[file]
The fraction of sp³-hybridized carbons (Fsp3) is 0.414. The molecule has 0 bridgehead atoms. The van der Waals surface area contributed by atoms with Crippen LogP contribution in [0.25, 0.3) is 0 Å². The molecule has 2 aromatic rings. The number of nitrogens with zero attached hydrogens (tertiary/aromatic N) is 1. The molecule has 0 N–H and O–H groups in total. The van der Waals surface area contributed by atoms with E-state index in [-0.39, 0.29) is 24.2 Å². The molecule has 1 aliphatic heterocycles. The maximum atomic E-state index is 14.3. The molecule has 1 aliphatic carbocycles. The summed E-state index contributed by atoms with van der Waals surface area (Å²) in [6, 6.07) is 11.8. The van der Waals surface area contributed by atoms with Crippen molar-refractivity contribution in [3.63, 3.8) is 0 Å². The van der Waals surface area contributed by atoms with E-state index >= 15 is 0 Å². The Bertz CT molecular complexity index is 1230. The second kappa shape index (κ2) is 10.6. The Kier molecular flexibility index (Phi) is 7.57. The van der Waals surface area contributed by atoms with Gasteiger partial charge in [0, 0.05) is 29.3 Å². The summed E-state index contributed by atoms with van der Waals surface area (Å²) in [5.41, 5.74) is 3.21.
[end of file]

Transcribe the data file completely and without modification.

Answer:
The fraction of sp³-hybridized carbons (Fsp3) is 0.414. The molecule has 0 bridgehead atoms. The van der Waals surface area contributed by atoms with Crippen LogP contribution in [0.25, 0.3) is 0 Å². The molecule has 2 aromatic rings. The number of nitrogens with zero attached hydrogens (tertiary/aromatic N) is 1. The molecule has 0 N–H and O–H groups in total. The van der Waals surface area contributed by atoms with E-state index in [-0.39, 0.29) is 24.2 Å². The molecule has 1 aliphatic heterocycles. The maximum atomic E-state index is 14.3. The molecule has 1 aliphatic carbocycles. The summed E-state index contributed by atoms with van der Waals surface area (Å²) in [6, 6.07) is 11.8. The van der Waals surface area contributed by atoms with Crippen molar-refractivity contribution in [3.63, 3.8) is 0 Å². The van der Waals surface area contributed by atoms with E-state index >= 15 is 0 Å². The Bertz CT molecular complexity index is 1230. The second kappa shape index (κ2) is 10.6. The Kier molecular flexibility index (Phi) is 7.57. The van der Waals surface area contributed by atoms with Gasteiger partial charge in [0, 0.05) is 29.3 Å². The summed E-state index contributed by atoms with van der Waals surface area (Å²) in [5.41, 5.74) is 3.21.